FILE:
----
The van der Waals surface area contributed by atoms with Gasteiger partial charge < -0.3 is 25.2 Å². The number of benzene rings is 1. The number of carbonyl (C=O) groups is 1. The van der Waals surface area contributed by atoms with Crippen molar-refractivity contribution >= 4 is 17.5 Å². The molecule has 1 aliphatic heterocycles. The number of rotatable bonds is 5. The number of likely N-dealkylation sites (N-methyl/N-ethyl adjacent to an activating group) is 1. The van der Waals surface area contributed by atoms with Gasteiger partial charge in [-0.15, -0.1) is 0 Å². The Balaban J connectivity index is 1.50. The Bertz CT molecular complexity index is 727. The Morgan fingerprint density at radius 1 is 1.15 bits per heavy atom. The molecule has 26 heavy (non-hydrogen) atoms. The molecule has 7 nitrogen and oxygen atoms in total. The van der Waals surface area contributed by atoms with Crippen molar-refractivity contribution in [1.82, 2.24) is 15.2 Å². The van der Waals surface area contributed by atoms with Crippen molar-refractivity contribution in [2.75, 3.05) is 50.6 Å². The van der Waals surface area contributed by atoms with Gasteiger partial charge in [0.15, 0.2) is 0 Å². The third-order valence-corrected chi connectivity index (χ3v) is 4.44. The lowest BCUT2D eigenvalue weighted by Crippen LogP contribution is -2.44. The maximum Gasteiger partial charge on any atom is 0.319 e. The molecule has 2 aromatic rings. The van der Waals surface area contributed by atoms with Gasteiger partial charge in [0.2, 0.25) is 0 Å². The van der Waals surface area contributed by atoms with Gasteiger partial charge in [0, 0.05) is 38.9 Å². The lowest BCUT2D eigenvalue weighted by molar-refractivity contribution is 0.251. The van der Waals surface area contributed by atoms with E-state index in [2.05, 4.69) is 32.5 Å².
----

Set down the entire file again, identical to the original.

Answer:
The van der Waals surface area contributed by atoms with Gasteiger partial charge < -0.3 is 25.2 Å². The number of benzene rings is 1. The number of carbonyl (C=O) groups is 1. The van der Waals surface area contributed by atoms with Crippen molar-refractivity contribution >= 4 is 17.5 Å². The molecule has 1 aliphatic heterocycles. The number of rotatable bonds is 5. The number of likely N-dealkylation sites (N-methyl/N-ethyl adjacent to an activating group) is 1. The van der Waals surface area contributed by atoms with Gasteiger partial charge in [-0.15, -0.1) is 0 Å². The Balaban J connectivity index is 1.50. The Bertz CT molecular complexity index is 727. The Morgan fingerprint density at radius 1 is 1.15 bits per heavy atom. The molecule has 26 heavy (non-hydrogen) atoms. The molecule has 7 nitrogen and oxygen atoms in total. The van der Waals surface area contributed by atoms with Crippen molar-refractivity contribution in [1.82, 2.24) is 15.2 Å². The van der Waals surface area contributed by atoms with Crippen molar-refractivity contribution in [2.75, 3.05) is 50.6 Å². The van der Waals surface area contributed by atoms with Gasteiger partial charge in [0.15, 0.2) is 0 Å². The third-order valence-corrected chi connectivity index (χ3v) is 4.44. The lowest BCUT2D eigenvalue weighted by Crippen LogP contribution is -2.44. The maximum Gasteiger partial charge on any atom is 0.319 e. The molecule has 2 aromatic rings. The van der Waals surface area contributed by atoms with Gasteiger partial charge in [0.2, 0.25) is 0 Å². The van der Waals surface area contributed by atoms with Gasteiger partial charge in [0, 0.05) is 38.9 Å². The lowest BCUT2D eigenvalue weighted by molar-refractivity contribution is 0.251. The van der Waals surface area contributed by atoms with E-state index in [2.05, 4.69) is 32.5 Å².